- NDP natural resources critic and MP for Timmins-James Bay, Charlie Angus, asked the new chair, Liberal MP George Chahal, for “some clarification” on the committee’s efforts to have Wijaya appear before them.
- Said Angus: "It’s been four months since our committee passed a motion asking Mr. Jackson Wijaya to appear. There was discussion whether we needed to issue a summons for him to appear, and my understanding is that there were negotiations. But four months is a very long time. We have been approached by Paper Excellence to come and have drinks with them at the Métropolitain [Brasserie & Restaurant in Ottawa]. We’ve been told we could look at some of their documents. They’ve asked us to keep them [the documents] all in confidence. We’ve agreed to all of that, but we have not had Mr. Wijaya. We don’t know how this company is structured. We don’t know the relation of [Paper Excellence with] Asia Pulp and Paper. We don’t know the Sinar Mas Group, whether it’s a family business. But they are holding massive holdings of Canadian equity right now."
- Daniel Cloutier, executive director of the Unifor local that represents unionized workers at Resolute and Domtar, said: "To see that one of the biggest forestry players on Crown land in eastern Canada is an Indonesian giant, formerly financed by China, is not reassuring to us. We do not want to plunder our forests here in Quebec."
- Lumber and forestry have long been of interest to China, and the China Development Bank often plays a key role in advancing the country's goals, says Margaret McCuaig-Johnston, a former top official in the federal government's Industry and Natural Resources departments, and an expert on China.
- McCuaig-Johnston said: "It's often one of the first organizations in the door when China wants to enter a market and acquire resources in another country. So, in the form of a loan, that doesn't seem too difficult or too threatening to a government. But very often, that will then morph into other arrangements. And so it's where you actually get controlled by a Chinese company or Chinese interests that you really run into problems."
- McCuaig-Johnston said companies owned by foreign interests with Chinese partners could decide to export its production to China and Indonesia.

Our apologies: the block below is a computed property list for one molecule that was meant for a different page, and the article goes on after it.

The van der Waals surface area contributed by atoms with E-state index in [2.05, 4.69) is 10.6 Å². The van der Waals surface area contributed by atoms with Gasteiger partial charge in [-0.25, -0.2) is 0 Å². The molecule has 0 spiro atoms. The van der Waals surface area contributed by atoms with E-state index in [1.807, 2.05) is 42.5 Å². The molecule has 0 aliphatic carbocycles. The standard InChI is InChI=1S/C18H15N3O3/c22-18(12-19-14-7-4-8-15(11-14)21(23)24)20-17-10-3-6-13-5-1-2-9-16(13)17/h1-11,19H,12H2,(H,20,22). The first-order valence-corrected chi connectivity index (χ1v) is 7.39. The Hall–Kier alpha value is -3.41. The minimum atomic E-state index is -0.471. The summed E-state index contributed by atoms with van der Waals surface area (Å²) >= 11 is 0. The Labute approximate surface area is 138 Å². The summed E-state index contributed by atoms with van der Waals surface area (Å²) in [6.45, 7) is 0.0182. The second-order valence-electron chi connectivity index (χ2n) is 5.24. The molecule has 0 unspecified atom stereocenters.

- "The reason Canadians should care is that we have seen in China's behaviour in other resource companies that they will often export all of the product to China for China's own use. Canada needs its own products from its own natural resources and we need to be assured that we will have access to that."
- That's a sentiment echoed by Cloutier: "China has a voracious appetite for kraft pulp and in Quebec we're barely self-sufficient. What are they up to? Is their goal to get their supply from us? What impact is this going to have on our own needs?"
- So at the end of all this, a Vancouver Island mill closing, led to investigation into the company, and what I found was highly disturbing and shows a greater trend of Chinese government money influencing how Canadian industry works. We've covered similar stories over the years, but this one takes the cake.
Quote of the Week
“The harassment of residents, workers and business owners in downtown Ottawa and the general infringement of the right to peaceful enjoyment of public spaces there, while highly objectionable, did not amount to serious violence or threats of serious violence.” - Justice Richard Mosley on the legal assessment of the 2022 Freedom Convoy in Downtown Ottawa.
Word of the Week
Manifesto - a written statement declaring publicly the intentions, motives, or views of its issuer
How to Find Us
Episode Title: Pulp Manifesto
Teaser: A terrorist shoots up Edmonton City Hall, car thefts spike in Canada, and a federal court judge finds the use of the Emergencies Act unjustified. Also, a paper mill closing on Vancouver Island leads to investigation into a Chinese funded forestry giant.
Recorded Date: January 27, 2024
Release Date: January 28, 2024
Edit Notes: Shane cough at BC
Podcast Summary Notes